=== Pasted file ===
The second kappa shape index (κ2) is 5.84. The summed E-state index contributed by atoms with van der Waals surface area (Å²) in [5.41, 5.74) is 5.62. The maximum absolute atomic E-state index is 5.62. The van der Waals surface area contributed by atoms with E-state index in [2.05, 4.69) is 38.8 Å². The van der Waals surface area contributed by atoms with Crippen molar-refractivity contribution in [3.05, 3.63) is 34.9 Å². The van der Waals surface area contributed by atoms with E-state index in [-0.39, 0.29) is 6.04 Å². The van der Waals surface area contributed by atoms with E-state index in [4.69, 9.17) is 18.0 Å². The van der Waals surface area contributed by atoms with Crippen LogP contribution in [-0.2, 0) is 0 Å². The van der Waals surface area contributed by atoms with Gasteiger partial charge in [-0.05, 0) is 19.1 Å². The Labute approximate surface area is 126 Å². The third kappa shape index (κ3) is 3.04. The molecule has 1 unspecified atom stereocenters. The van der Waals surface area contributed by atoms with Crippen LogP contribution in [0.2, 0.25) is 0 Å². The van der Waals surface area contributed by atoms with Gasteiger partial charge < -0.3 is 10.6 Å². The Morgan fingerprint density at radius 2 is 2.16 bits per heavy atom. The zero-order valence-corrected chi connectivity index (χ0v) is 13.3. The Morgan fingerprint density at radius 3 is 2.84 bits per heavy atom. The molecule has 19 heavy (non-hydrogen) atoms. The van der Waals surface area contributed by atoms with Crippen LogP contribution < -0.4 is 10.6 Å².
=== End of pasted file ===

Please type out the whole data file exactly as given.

The second kappa shape index (κ2) is 5.84. The summed E-state index contributed by atoms with van der Waals surface area (Å²) in [5.41, 5.74) is 5.62. The maximum absolute atomic E-state index is 5.62. The van der Waals surface area contributed by atoms with E-state index in [2.05, 4.69) is 38.8 Å². The van der Waals surface area contributed by atoms with Crippen molar-refractivity contribution in [3.05, 3.63) is 34.9 Å². The van der Waals surface area contributed by atoms with E-state index in [-0.39, 0.29) is 6.04 Å². The van der Waals surface area contributed by atoms with E-state index in [4.69, 9.17) is 18.0 Å². The van der Waals surface area contributed by atoms with Crippen LogP contribution in [-0.2, 0) is 0 Å². The van der Waals surface area contributed by atoms with Gasteiger partial charge in [-0.05, 0) is 19.1 Å². The Labute approximate surface area is 126 Å². The third kappa shape index (κ3) is 3.04. The molecule has 1 unspecified atom stereocenters. The van der Waals surface area contributed by atoms with Crippen LogP contribution in [0.2, 0.25) is 0 Å². The van der Waals surface area contributed by atoms with Gasteiger partial charge < -0.3 is 10.6 Å². The Morgan fingerprint density at radius 2 is 2.16 bits per heavy atom. The zero-order valence-corrected chi connectivity index (χ0v) is 13.3. The Morgan fingerprint density at radius 3 is 2.84 bits per heavy atom. The molecule has 19 heavy (non-hydrogen) atoms. The van der Waals surface area contributed by atoms with Crippen LogP contribution < -0.4 is 10.6 Å².